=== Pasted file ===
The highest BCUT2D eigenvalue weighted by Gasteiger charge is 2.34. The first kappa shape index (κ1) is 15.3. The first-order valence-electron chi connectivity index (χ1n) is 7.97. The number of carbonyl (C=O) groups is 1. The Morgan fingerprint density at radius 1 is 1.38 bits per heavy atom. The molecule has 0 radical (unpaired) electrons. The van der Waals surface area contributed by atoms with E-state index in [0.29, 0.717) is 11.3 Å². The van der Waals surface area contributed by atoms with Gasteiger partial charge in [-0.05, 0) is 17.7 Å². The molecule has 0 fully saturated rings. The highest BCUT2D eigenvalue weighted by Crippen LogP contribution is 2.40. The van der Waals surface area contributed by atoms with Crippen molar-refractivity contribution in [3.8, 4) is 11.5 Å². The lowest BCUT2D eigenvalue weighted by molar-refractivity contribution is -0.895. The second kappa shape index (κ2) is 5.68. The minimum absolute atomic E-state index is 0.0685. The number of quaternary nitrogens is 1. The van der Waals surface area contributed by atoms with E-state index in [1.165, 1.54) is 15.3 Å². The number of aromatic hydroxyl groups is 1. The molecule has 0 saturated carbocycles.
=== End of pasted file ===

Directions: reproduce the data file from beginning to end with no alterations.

The highest BCUT2D eigenvalue weighted by Gasteiger charge is 2.34. The first kappa shape index (κ1) is 15.3. The first-order valence-electron chi connectivity index (χ1n) is 7.97. The number of carbonyl (C=O) groups is 1. The Morgan fingerprint density at radius 1 is 1.38 bits per heavy atom. The molecule has 0 radical (unpaired) electrons. The van der Waals surface area contributed by atoms with E-state index in [0.29, 0.717) is 11.3 Å². The van der Waals surface area contributed by atoms with Gasteiger partial charge in [-0.05, 0) is 17.7 Å². The molecule has 0 fully saturated rings. The highest BCUT2D eigenvalue weighted by Crippen LogP contribution is 2.40. The van der Waals surface area contributed by atoms with Crippen molar-refractivity contribution in [3.8, 4) is 11.5 Å². The lowest BCUT2D eigenvalue weighted by molar-refractivity contribution is -0.895. The second kappa shape index (κ2) is 5.68. The minimum absolute atomic E-state index is 0.0685. The number of quaternary nitrogens is 1. The van der Waals surface area contributed by atoms with E-state index in [1.165, 1.54) is 15.3 Å². The number of aromatic hydroxyl groups is 1. The molecule has 0 saturated carbocycles.